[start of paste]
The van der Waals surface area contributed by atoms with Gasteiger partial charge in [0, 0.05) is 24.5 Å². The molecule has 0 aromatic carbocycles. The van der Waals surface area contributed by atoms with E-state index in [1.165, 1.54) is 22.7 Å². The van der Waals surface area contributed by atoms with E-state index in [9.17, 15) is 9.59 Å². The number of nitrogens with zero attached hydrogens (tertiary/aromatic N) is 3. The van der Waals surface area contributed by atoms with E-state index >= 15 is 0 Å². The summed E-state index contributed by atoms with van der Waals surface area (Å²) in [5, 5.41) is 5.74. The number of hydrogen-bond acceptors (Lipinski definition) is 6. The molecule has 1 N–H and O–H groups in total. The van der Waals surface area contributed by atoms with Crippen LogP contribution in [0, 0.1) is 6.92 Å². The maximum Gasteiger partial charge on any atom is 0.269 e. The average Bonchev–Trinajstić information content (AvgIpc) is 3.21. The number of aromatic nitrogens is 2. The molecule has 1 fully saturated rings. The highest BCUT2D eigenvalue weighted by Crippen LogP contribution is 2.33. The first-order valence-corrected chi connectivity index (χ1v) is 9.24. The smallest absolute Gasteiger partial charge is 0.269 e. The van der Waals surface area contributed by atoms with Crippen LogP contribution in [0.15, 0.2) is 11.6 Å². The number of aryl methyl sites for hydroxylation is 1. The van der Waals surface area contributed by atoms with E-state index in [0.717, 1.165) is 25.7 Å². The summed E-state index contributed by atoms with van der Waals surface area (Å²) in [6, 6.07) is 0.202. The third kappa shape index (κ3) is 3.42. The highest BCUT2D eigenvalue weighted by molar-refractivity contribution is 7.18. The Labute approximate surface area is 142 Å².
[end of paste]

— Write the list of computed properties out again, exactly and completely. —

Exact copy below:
The van der Waals surface area contributed by atoms with Gasteiger partial charge in [0, 0.05) is 24.5 Å². The molecule has 0 aromatic carbocycles. The van der Waals surface area contributed by atoms with E-state index in [1.165, 1.54) is 22.7 Å². The van der Waals surface area contributed by atoms with E-state index in [9.17, 15) is 9.59 Å². The number of nitrogens with zero attached hydrogens (tertiary/aromatic N) is 3. The van der Waals surface area contributed by atoms with E-state index >= 15 is 0 Å². The summed E-state index contributed by atoms with van der Waals surface area (Å²) in [5, 5.41) is 5.74. The number of hydrogen-bond acceptors (Lipinski definition) is 6. The molecule has 1 N–H and O–H groups in total. The van der Waals surface area contributed by atoms with Crippen LogP contribution in [0, 0.1) is 6.92 Å². The maximum Gasteiger partial charge on any atom is 0.269 e. The average Bonchev–Trinajstić information content (AvgIpc) is 3.21. The number of aromatic nitrogens is 2. The molecule has 1 fully saturated rings. The highest BCUT2D eigenvalue weighted by Crippen LogP contribution is 2.33. The first-order valence-corrected chi connectivity index (χ1v) is 9.24. The smallest absolute Gasteiger partial charge is 0.269 e. The van der Waals surface area contributed by atoms with Crippen LogP contribution in [0.15, 0.2) is 11.6 Å². The number of aryl methyl sites for hydroxylation is 1. The van der Waals surface area contributed by atoms with E-state index in [0.717, 1.165) is 25.7 Å². The summed E-state index contributed by atoms with van der Waals surface area (Å²) in [6, 6.07) is 0.202. The third kappa shape index (κ3) is 3.42. The highest BCUT2D eigenvalue weighted by molar-refractivity contribution is 7.18. The Labute approximate surface area is 142 Å².